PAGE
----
The buildout of a new Metro system in Mumbai is many things to many people. To the government at the Centre, it is the modernisation of India and a strategic partnership with infrastructure funder Japan. For the city, it is an urgent and modern transportation line. For project-affected residents and environmentalists mourning the loss of trees, congestion, road closures and increased noise and air pollution, it is a nuisance and an unnecessary enterprise. For Mumbai’s youth, it is the symbol of a city catching up with the rest of the world.
However, the most meaningful value of the Metro is an invisible, social one: the first-time active participation of the city’s middle class with the government.
How has an infrastructure project revived an urban social compact that had been absent for 30 years? The last time the middle class participated in Mumbai’s welfare was in 1991 when the mill lands were allowed to be developed and the city’s professionals dreamed of a new, equal urban space. Builders’ greed took over and that vision was shattered.
Now, there is another big move: an underground metro which is the city’s first massive mobility project since independence. Unlike the mill lands located in working-class Mumbai, the Metro runs through the heart of middleclass neighbourhoods and commercial areas of south Mumbai, through Girgaum, Dadar, Santa Cruz, Bandra, Kurla, Andheri and Aarey. It is disrupting normal life and neighbourhoods, forcing residents to step out and become citizens for the first time in decades.
All to the good. India lags behind many countries because its cities and towns have stayed stunted. Successive governments focused on societal and political mobility rather than liveability. Over time, as socialism wore off and the private sector began to thrive, the middle class bought its way out of any dependence on government. It turned to the private sector for everything. Only in the city’s administration, roads and public transport did the government intrude — though rudely with shoddy delivery.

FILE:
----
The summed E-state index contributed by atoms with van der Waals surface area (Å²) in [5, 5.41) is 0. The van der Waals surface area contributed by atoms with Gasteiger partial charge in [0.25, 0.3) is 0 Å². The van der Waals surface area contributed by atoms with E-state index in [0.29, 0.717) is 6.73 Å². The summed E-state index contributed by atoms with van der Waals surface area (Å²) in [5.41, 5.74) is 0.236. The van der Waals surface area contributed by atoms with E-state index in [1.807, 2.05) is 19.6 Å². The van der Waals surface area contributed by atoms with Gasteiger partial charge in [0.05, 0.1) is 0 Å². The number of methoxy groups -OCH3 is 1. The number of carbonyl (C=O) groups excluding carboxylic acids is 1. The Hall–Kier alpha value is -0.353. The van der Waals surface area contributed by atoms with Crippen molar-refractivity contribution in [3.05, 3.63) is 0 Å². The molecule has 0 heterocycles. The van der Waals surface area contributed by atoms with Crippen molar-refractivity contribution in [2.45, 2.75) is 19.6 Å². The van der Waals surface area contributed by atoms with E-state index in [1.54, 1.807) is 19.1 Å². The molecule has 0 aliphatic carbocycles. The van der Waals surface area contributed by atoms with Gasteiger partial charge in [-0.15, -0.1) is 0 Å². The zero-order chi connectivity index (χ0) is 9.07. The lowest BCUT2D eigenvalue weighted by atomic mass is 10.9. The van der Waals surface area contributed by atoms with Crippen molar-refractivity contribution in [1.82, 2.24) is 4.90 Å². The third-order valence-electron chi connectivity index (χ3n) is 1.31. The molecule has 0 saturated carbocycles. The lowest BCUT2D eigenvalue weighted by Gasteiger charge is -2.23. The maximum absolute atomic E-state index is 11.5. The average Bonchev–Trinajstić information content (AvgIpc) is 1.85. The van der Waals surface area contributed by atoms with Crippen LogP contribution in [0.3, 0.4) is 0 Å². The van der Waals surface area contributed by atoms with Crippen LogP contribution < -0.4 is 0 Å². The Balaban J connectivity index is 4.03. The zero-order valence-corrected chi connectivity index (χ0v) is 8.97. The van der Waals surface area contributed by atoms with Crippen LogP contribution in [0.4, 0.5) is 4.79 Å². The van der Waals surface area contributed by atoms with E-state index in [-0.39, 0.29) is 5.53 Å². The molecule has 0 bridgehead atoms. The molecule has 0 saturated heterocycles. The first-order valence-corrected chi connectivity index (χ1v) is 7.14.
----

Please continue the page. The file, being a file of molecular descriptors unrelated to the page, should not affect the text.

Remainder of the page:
That changed in 2014 with the Devendra Fadnavis government’s determination to thrust modern infrastructure on Mumbai and its future generations. The middle class, which rhapsodised over Singapore-style streets and subways at nukkads and dinner parties, was shocked to find that having the same would cost them their slumber and their apathy.
The government, too, was in for a shock. The Indian state is accustomed to interacting with only two types of citizens: the very rich for business licences and political funding, and the poor, who are completely dependent on the government. The middle class floated somewhere around, looking after its privatised, bourgeois self.
What the government forgot was that the middle class was an articulate accumulation of skills and knowledge.Infrastructure in particular is the domain of the engineer, lawyer, architect, financier — the same professionals who build and purpose a modern city and its transport. The initial reaction of the government — in the case of Mumbai Metro it was Mumbai Metro Rail Corporation Ltd (MMRCL) — was to ignore the residents. Metro 3 was a particular case in point. Starting from Colaba Woods garden in Cuffe Parade and running 33.5 km through to the export zone in Bandra, it planned a rail car shed in Aarey Colony, one of Mumbai’s last remaining green sprawls.